The Co-operative Party and New Labour: a study of policy entrepreneur influence



Kippin S (2021) The Co-operative Party and New Labour: a study of policy entrepreneur influence. British Politics.

The Co-operative Party, which represents the interests and ideas of the co-operative movement in British politics, has been the sister party of UK Labour since 1927. Largely ignored by scholarship, it has been on occasion the third-largest party grouping in the House of Commons and represents a social movement with formal members numbering in the millions. The unusual Labour/Co-operative relationship was tested during the New Labour period, with the Co-operative Party gradually establishing itself as a trusted sidekick and a source of policy ideas, despite some initial tensions. This article examines two historical instances where the party proved decisive in influencing public policy; the “Thomas Bill” in 2001–2002, and the creation of Co-operative Schools during the 2007–2010 Brown premiership. In each case, the activities of Co-operative Party-linked ‘policy entrepreneurs’ were key in the manufacture and exploitation of ‘windows of opportunity’ for policy change. The paper makes two core conclusions, one empirical: that the Co-operative Party was able to influence New Labour’s public policy direction in keeping with its founding objectives. The second is theoretical: that recent trends in Multiple Streams Analysis are reinforced, and that in smaller policy ‘subsystems’, skilled policy entrepreneurs can play a greater role in the creation of windows of opportunity for policy change than the original theory implies.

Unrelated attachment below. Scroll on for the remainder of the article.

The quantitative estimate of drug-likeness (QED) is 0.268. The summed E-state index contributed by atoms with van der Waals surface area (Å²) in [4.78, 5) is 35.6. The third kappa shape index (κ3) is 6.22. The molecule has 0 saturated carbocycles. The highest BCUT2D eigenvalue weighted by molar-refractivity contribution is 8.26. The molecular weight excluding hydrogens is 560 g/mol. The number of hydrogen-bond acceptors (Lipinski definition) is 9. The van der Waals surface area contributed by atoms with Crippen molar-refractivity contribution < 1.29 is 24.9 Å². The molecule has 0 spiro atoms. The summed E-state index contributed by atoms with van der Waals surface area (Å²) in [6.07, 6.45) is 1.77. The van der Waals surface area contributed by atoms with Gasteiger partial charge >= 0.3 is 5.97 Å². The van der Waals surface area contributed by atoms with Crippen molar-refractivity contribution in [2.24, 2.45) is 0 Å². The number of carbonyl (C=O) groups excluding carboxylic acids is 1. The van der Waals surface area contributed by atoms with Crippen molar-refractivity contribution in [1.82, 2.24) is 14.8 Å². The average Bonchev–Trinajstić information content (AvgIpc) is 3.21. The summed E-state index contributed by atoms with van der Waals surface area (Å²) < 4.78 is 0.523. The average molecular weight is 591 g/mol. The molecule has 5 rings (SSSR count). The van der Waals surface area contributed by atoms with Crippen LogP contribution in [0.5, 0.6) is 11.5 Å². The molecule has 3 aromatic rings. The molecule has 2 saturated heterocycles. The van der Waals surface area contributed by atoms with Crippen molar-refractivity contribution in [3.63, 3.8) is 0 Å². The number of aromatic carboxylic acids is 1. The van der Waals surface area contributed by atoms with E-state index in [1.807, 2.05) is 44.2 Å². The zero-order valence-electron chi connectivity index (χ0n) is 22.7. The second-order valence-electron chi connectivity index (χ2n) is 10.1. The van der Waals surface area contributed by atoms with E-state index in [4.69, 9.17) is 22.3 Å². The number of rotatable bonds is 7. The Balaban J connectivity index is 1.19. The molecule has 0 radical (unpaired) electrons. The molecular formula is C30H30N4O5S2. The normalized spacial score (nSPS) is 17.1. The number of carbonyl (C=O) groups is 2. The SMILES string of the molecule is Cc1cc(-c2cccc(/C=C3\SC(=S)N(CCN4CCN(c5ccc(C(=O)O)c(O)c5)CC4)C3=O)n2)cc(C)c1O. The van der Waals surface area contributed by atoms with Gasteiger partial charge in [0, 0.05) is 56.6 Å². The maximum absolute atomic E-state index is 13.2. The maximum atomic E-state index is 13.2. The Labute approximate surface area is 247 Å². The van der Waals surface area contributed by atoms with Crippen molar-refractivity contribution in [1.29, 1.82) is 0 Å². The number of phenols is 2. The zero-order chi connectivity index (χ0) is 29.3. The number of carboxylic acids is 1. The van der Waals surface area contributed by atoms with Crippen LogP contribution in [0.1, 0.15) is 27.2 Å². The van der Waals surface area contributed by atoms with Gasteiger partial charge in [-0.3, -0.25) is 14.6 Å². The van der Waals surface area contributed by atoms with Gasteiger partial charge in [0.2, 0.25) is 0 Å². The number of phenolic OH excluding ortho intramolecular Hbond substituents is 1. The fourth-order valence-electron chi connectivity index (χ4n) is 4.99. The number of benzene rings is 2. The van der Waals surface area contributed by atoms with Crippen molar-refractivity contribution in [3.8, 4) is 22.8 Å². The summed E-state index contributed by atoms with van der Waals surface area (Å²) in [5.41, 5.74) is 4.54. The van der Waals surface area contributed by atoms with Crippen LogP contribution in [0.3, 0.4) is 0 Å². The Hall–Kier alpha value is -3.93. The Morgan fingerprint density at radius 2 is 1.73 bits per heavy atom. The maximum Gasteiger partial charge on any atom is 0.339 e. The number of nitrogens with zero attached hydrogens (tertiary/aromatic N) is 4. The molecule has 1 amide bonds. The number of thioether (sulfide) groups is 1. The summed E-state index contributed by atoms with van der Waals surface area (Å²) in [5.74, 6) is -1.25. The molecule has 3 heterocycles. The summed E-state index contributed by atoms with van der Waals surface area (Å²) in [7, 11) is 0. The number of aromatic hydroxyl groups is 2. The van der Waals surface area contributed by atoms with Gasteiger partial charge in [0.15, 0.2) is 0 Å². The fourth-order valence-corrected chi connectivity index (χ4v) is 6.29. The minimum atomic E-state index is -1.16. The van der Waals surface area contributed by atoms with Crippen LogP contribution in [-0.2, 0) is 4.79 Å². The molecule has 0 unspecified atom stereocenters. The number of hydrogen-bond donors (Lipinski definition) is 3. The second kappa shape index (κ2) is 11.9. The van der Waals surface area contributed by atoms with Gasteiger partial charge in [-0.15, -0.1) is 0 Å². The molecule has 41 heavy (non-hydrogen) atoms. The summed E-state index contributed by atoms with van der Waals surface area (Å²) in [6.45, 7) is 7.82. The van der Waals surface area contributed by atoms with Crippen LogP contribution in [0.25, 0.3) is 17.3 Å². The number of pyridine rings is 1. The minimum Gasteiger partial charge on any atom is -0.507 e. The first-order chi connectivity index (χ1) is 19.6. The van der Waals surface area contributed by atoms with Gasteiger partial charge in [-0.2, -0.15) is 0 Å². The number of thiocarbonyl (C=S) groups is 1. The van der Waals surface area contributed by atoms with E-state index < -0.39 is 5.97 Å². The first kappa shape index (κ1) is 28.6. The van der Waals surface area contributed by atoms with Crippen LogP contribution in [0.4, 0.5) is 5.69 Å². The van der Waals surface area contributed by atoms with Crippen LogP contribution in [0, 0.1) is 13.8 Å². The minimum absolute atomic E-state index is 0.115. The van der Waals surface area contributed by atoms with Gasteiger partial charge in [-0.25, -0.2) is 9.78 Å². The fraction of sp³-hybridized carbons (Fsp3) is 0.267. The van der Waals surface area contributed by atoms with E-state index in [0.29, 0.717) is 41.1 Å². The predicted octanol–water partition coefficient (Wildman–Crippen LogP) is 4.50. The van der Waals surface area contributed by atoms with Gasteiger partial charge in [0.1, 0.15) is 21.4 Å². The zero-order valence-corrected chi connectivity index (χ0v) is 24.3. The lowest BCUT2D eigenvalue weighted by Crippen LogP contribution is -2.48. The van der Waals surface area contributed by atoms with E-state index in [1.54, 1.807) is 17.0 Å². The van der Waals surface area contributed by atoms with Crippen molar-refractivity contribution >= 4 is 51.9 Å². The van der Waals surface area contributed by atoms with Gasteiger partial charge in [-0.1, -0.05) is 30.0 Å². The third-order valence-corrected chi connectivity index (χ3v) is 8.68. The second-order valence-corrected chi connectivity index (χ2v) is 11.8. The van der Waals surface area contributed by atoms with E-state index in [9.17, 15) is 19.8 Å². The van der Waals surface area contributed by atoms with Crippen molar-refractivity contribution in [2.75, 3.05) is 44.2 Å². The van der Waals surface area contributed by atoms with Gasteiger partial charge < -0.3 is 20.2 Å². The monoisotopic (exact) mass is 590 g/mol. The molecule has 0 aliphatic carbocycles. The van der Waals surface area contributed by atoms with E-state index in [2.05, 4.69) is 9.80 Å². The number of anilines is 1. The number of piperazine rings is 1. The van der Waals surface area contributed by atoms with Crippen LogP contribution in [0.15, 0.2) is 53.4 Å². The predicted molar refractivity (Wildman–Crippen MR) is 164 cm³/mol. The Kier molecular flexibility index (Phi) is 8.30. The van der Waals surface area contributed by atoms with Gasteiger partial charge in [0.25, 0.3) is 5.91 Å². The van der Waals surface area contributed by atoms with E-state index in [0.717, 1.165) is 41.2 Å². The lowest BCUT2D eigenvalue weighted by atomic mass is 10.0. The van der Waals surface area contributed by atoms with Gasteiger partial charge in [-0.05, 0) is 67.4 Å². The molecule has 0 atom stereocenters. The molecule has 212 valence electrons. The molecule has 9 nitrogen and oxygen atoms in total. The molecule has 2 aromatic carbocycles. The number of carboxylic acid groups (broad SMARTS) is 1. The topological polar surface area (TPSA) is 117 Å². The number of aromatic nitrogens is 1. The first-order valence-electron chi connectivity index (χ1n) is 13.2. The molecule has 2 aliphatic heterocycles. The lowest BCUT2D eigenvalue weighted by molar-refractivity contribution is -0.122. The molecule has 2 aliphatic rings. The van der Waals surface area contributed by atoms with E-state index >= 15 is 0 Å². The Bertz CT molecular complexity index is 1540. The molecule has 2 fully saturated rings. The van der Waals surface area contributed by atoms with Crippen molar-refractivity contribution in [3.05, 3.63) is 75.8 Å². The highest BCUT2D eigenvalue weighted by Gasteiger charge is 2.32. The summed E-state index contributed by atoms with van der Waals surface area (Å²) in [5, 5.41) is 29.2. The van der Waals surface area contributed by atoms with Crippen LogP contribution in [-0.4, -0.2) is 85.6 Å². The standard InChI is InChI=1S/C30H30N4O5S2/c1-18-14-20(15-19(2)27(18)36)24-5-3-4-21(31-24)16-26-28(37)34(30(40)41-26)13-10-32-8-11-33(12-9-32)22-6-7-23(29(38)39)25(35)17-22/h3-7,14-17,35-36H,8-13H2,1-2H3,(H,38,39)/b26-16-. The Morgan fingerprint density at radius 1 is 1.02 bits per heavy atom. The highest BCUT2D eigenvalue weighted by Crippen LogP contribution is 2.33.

Co-operative Party; Labour Party; Policy entrepreneurs; Multiple Streams Analysis; New Labour; Mutualism; Co-operative Schools

Output Status: Forthcoming/Available Online

British Politics

StatusIn Press
Publication date online29/10/2021
Date accepted by journal13/10/2021
PublisherSpringer Science and Business Media LLC

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Dr Sean Kippin

Dr Sean Kippin

Lecturer in Public Policy, Politics